There can be no doubt that this careful recording of genealogies received its main impetus in the time of Ezra. It was then that the line between the Jews and other nations became sharply drawn, and stress was laid on purity of descent, whether real or fictitious. After the return from Babylon, it was more important to be able to trace descent from the exiles than to be a native of Judah (Ezra 9:1-15 ). Certain families were excluded from the priesthood for lack of the requisite genealogical records ( Ezra 2:61 , Nehemiah 7:63 ). And in fact practically all the detailed genealogies of individuals as preserved in P [Note: Priestly Narrative.] , Chronicles, and kindred writings, date from this or a later period. No doubt the injunctions of Deuteronomy 23:3 and the arrangements for a census ( 2 Samuel 24:1-25 ) imply that there was some sort of registration of families before this, and the stage of civilization reached under the monarchy makes it probable that records were kept of royal and important houses. But the genealogical notes which really date from the earlier period rarely go further back than two or three generations, and the later genealogies bear many traces of their artificiality. The names are in many cases late and post-exilic, and there is no evidence outside the genealogies that they were in use at an earlier period. Of the twenty-four courses of the sons of Aaron in 1 Chronicles 24:1 ff., sixteen names are post-exilic. Names of places and clans appear as individuals ( 1 Chronicles 2:18-24 , 1 Chronicles 7:30-40 ). Gaps are filled up by the repetition of the same name in several generations ( e.g. 1 Chronicles 6:4-14 ). At a later time it was usual for a child to be named after his father or kinsman ( Luke 1:59; Luke 1:61 ), but there are probably no cases where this is recorded for the pre-exilic period, except in the Chronicler’s lists (see Gray, HPN [Note: PN Hebrew Proper Names.] ). There are numerous discrepancies in the various lists, and there is a strongly marked tendency to ascribe a Levitical descent to all engaged in the service of the sanctuary, e.g. the guilds of singers and porters. So Samuel is made a Levite by the Chronicler ( Luke 6:22; Luke 6:33 ), almost certainly wrongly, as his story shows. In the same way the position of clans, such as Caleb and Jerahmeel, which in the early history appear as alien, is legitimized by artificial genealogies ( 1 Chronicles 2:1-55 ). In 1 Chronicles 25:4 the names of the sons of Heman seem to be simply fragments of a hymn or psalm. In 1 Chronicles 6:4 there are, including Aaron, 23 priests from the Exodus to the Captivity an evidently artificial reconstruction; forty years is a generation, and 40×12 = 480 years to the building of the Temple ( 1 Kings 6:1 ), the other 11 priests filling up the period till the Exile, which took place in the eleventh generation after Solomon. Such marks of artificiality, combined with lateness of date, forbid us to regard the lists as entirely historical. No doubt in certain cases the genealogist had family records to work upon, but the form in which our material has reached us makes it almost impossible to disentangle these with any degree of certainty. W. R. Smith ( Kinship and Marriage in Early Arabia , p. 6) gives an interesting parallel to this development of genealogizing activity at a particular period. The Arabian genealogies all date from the reign of Caliph Omar, when circumstances made purity of descent of great importance.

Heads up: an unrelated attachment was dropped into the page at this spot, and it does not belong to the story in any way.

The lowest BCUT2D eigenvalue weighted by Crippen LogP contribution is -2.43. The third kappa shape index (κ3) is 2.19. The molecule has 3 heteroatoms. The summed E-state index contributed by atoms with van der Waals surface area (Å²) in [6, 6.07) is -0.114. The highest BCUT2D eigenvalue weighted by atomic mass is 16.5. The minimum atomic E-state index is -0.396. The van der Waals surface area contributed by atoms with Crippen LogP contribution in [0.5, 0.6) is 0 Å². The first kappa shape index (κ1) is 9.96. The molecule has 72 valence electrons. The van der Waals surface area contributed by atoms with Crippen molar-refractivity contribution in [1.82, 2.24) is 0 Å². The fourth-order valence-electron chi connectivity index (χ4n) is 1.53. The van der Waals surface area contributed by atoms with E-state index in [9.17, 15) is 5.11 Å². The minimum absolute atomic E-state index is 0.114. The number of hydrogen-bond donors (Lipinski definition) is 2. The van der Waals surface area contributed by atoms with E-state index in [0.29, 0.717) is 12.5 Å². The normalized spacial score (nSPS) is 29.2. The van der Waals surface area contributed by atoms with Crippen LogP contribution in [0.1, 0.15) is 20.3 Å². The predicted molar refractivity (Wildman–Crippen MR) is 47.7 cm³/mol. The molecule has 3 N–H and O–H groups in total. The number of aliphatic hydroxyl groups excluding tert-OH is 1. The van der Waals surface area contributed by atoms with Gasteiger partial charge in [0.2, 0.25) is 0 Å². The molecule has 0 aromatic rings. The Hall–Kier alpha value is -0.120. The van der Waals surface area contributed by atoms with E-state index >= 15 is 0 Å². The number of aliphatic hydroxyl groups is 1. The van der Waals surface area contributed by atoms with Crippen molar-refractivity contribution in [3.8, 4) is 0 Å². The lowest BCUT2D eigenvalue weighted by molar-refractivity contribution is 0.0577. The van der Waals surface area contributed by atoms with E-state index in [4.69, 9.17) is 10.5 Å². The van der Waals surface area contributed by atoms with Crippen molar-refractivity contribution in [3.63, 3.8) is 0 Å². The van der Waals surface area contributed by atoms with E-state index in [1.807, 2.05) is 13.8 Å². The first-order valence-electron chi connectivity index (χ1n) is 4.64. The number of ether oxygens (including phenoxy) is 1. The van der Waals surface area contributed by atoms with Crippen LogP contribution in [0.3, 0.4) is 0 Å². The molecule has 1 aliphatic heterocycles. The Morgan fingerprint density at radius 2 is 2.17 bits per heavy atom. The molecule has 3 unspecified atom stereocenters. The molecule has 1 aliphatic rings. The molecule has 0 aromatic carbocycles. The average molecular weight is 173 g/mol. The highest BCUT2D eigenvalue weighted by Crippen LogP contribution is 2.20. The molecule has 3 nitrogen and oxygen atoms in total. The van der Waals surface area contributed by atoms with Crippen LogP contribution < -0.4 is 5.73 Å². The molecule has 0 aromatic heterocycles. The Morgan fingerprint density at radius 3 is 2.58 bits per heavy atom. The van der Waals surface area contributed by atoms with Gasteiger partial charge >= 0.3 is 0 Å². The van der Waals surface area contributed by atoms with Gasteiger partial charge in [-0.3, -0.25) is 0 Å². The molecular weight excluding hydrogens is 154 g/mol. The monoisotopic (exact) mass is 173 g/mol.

C. W. Emmet.

Bibliography Information
Hastings, James. Entry for 'Genealogy'. Hastings' Dictionary of the Bible. https://www.studylight.org/​dictionaries/​eng/​hdb/​g/genealogy.html. 1909.